Lessons From Warren Buffett

Lessons From Warren Buffett: Don’t Be a Mortician Waiting for the Market to Get Sick

When you’ve identified a great company that promises significant growth and returns over the next 20-30 years, the temptation to wait for a price decline before adding it to your portfolio can be strong. However, is this the best strategy?

Warren Buffett addressed this very question at the 1996 Berkshire Hathaway Annual Meeting. “I think it’s better just to own them,” he advised. He likened the strategy of waiting for a market panic to buy a great company to a mortician waiting for a flu epidemic, implying that such an approach may not be very effective.

Buffett’s insight suggests that when you find a high-quality company, it’s generally better to invest in it rather than waiting for a potential price drop. However, this doesn’t mean you should buy at any price. Buffett himself cautions against purchasing stocks at “egregious prices.” Therefore, while it’s important not to delay your investment unnecessarily, it’s equally crucial to ensure that the price you’re paying is reasonable relative to the company’s value.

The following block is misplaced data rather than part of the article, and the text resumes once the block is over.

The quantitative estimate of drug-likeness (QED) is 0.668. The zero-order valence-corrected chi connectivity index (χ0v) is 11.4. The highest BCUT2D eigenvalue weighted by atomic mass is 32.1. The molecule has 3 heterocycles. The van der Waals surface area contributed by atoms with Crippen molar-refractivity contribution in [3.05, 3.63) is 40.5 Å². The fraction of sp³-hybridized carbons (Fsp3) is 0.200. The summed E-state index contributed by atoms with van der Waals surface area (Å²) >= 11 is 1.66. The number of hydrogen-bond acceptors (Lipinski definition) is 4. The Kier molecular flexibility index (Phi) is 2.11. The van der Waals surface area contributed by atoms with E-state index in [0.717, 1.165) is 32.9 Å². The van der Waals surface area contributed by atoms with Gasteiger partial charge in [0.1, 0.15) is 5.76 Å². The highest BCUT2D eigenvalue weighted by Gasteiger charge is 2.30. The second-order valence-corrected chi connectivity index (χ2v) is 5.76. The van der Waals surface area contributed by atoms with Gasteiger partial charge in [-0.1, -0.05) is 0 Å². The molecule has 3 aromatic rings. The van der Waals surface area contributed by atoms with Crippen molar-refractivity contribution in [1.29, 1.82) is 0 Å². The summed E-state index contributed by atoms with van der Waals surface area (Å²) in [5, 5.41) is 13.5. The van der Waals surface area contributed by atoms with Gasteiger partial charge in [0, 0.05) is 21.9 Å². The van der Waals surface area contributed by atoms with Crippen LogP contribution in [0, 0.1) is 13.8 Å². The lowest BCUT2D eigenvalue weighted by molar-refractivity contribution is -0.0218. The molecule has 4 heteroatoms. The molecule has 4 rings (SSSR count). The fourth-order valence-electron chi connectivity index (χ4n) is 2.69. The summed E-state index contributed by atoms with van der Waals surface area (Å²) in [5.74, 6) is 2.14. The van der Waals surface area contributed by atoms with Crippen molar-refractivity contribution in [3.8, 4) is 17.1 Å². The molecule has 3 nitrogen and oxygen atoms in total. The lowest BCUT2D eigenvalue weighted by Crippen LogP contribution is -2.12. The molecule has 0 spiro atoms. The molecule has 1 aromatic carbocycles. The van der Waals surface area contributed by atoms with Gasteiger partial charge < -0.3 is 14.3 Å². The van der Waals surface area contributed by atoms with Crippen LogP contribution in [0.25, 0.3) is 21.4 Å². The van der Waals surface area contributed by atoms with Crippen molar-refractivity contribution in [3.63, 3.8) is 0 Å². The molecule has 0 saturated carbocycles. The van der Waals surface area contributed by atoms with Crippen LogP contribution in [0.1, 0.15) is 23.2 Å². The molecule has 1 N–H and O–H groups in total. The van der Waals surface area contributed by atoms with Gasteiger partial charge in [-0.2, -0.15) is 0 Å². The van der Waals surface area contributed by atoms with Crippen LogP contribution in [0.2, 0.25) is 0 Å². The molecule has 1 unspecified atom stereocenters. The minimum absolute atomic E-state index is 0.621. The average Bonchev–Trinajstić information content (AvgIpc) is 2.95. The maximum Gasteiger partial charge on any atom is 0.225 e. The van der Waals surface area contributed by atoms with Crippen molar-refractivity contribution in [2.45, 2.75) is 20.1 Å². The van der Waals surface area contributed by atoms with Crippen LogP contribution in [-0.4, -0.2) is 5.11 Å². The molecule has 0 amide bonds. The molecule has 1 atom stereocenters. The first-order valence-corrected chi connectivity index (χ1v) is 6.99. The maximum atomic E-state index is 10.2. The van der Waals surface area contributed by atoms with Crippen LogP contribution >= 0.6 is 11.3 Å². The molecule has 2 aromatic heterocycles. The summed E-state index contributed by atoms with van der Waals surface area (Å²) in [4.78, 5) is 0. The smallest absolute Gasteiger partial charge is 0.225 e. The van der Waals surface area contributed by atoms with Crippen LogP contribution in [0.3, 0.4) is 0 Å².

Hear Buffett’s full explanation

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© 2024 David Mazor

Disclosure: David Mazor is a freelance writer focusing on Berkshire Hathaway. The author is long in Berkshire Hathaway, and this article is not a recommendation on whether to buy or sell the stock. The information contained in this article should not be construed as personalized or individualized investment advice. Past performance is no guarantee of future results.

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